Prisonology speaks with Liz, a former inmate, about her stay in a women's prison and the issues that women inmates face.
The main difference between male and female prisons is that there are just far fewer female prisons as compared to male facilities. In this section, we discuss the implications of this and other issues that are unique to women who are incarcerated.
Ask for annual physical and mammograms during your incarceration.
Encourage children to visit. It is not the best setting but children just want to visit and know that you are okay.
H.N. (Former Female Inmate) Women's Issues In Prison
"I spent most of the time before prison in my bed not wanting to leave my room. I finally stopped listening to the media accounts of case, which were sensationalized and they were just devastating for me.
I was incarcerated for 5 months in a prison camp in Lexington, KY at Atwood Prison Camp, but I was living near Washington, DC at the time. I was single at the time so I went to by myself. I flew one-way with no luggage and took a taxi cab to prison from the airport. The whole drive over the cab driver kept asking me about why I was visiting the prison and even offered to pick me back up later. It seems funny now but not so much then."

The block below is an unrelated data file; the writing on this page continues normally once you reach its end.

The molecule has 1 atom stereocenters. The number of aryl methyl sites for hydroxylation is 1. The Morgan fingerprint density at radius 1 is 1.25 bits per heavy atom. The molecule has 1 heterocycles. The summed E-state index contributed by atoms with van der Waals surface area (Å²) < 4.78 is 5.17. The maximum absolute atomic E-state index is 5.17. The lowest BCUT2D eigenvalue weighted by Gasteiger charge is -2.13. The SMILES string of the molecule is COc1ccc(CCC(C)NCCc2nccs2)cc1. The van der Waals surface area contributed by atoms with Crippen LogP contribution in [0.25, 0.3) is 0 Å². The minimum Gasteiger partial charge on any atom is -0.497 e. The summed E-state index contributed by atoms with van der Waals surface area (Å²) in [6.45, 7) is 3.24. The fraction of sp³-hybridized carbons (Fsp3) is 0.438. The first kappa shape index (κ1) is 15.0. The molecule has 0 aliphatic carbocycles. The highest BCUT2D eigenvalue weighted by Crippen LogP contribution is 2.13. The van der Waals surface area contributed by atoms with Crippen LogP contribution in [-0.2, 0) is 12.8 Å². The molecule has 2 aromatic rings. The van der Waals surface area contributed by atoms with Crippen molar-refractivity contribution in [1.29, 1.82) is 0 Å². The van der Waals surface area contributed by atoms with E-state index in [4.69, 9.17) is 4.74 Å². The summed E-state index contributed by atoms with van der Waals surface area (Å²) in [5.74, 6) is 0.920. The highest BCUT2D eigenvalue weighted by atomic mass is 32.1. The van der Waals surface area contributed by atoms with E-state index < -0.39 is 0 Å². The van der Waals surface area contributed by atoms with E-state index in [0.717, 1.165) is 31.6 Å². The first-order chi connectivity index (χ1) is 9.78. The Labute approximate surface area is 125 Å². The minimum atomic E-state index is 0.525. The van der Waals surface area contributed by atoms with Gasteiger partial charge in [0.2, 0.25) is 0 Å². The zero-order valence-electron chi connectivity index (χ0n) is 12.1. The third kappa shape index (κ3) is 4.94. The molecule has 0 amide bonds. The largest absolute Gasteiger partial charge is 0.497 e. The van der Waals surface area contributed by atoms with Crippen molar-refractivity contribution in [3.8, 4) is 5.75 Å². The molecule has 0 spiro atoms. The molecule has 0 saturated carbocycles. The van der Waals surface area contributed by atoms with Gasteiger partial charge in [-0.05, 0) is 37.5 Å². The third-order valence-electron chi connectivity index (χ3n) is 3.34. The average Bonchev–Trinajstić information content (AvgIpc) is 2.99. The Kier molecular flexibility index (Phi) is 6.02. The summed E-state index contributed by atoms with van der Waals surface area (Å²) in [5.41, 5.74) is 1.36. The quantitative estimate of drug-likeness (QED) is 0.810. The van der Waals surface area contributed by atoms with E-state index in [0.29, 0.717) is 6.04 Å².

P.S. (Inmate In Federal Prison Camp)
Women's Issues In Prison
"Being a camp, the building is not surrounded by fencing and has an outdoor recreation area where there is a track and softball field. There is also an indoor gym with workout equipment. Inmates sleep in dorms and there is air conditioning (something we did not have in Danbury, CT). There is a dorm referred to as 'preferred housing' for those with clear conduct, which I can imagine would be more peaceful than being mixed with problem inmates. There is a common area and separate TV rooms. There is also a separate dining area.
Adult Continuing Education (ACE) recreation (hobby craft) classes are offered. In Danbury the ACE classes were taught by inmates, and included topics like Spanish, French, journaling, creative writing, starting a business, grant writing, etc. There are a lot of amazing, talented and educated women in prison, so these ACE classes can be very informative and productive.
The woman (inmate) did tell me that there was a lot of contraband in that camp-cigarettes, alcohol, drugs, and cell phones, so steer clear of any of that activity. I am sure similar to Danbury because there is limited supervision, those things slip through. I have been stunned about the amount of rule-breaking that goes unaddressed while in prison.
My top piece of advice from anyone entering prison is to take advantage of everything the prison has to offer, like meditation, reading, and most importantly the law library. How the time passes is completely dependent on the inmates attitude!"